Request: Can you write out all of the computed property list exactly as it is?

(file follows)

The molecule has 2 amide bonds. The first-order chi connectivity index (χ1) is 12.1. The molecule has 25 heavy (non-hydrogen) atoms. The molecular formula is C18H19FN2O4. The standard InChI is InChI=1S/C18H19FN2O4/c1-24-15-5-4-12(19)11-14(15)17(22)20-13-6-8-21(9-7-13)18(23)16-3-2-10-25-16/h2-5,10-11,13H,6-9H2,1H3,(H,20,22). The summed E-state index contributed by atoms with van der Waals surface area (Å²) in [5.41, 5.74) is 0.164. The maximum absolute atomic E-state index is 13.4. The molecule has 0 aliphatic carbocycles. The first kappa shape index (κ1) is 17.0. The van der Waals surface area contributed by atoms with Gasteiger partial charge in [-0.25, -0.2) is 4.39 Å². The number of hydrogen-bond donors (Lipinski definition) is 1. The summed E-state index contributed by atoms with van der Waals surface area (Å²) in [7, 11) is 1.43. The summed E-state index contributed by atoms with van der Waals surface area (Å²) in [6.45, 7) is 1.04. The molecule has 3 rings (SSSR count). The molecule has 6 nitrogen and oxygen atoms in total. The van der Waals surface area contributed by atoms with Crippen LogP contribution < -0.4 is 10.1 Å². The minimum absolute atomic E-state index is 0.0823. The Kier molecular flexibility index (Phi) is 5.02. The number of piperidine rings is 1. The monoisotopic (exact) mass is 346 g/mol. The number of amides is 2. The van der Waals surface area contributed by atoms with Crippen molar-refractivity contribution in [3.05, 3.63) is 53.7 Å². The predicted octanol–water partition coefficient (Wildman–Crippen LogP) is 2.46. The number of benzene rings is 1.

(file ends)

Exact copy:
The molecule has 2 amide bonds. The first-order chi connectivity index (χ1) is 12.1. The molecule has 25 heavy (non-hydrogen) atoms. The molecular formula is C18H19FN2O4. The standard InChI is InChI=1S/C18H19FN2O4/c1-24-15-5-4-12(19)11-14(15)17(22)20-13-6-8-21(9-7-13)18(23)16-3-2-10-25-16/h2-5,10-11,13H,6-9H2,1H3,(H,20,22). The summed E-state index contributed by atoms with van der Waals surface area (Å²) in [5.41, 5.74) is 0.164. The maximum absolute atomic E-state index is 13.4. The molecule has 0 aliphatic carbocycles. The first kappa shape index (κ1) is 17.0. The van der Waals surface area contributed by atoms with Gasteiger partial charge in [-0.25, -0.2) is 4.39 Å². The number of hydrogen-bond donors (Lipinski definition) is 1. The summed E-state index contributed by atoms with van der Waals surface area (Å²) in [7, 11) is 1.43. The summed E-state index contributed by atoms with van der Waals surface area (Å²) in [6.45, 7) is 1.04. The molecule has 3 rings (SSSR count). The molecule has 6 nitrogen and oxygen atoms in total. The van der Waals surface area contributed by atoms with Crippen LogP contribution < -0.4 is 10.1 Å². The minimum absolute atomic E-state index is 0.0823. The Kier molecular flexibility index (Phi) is 5.02. The number of piperidine rings is 1. The monoisotopic (exact) mass is 346 g/mol. The number of amides is 2. The van der Waals surface area contributed by atoms with Crippen molar-refractivity contribution in [3.05, 3.63) is 53.7 Å². The predicted octanol–water partition coefficient (Wildman–Crippen LogP) is 2.46. The number of benzene rings is 1.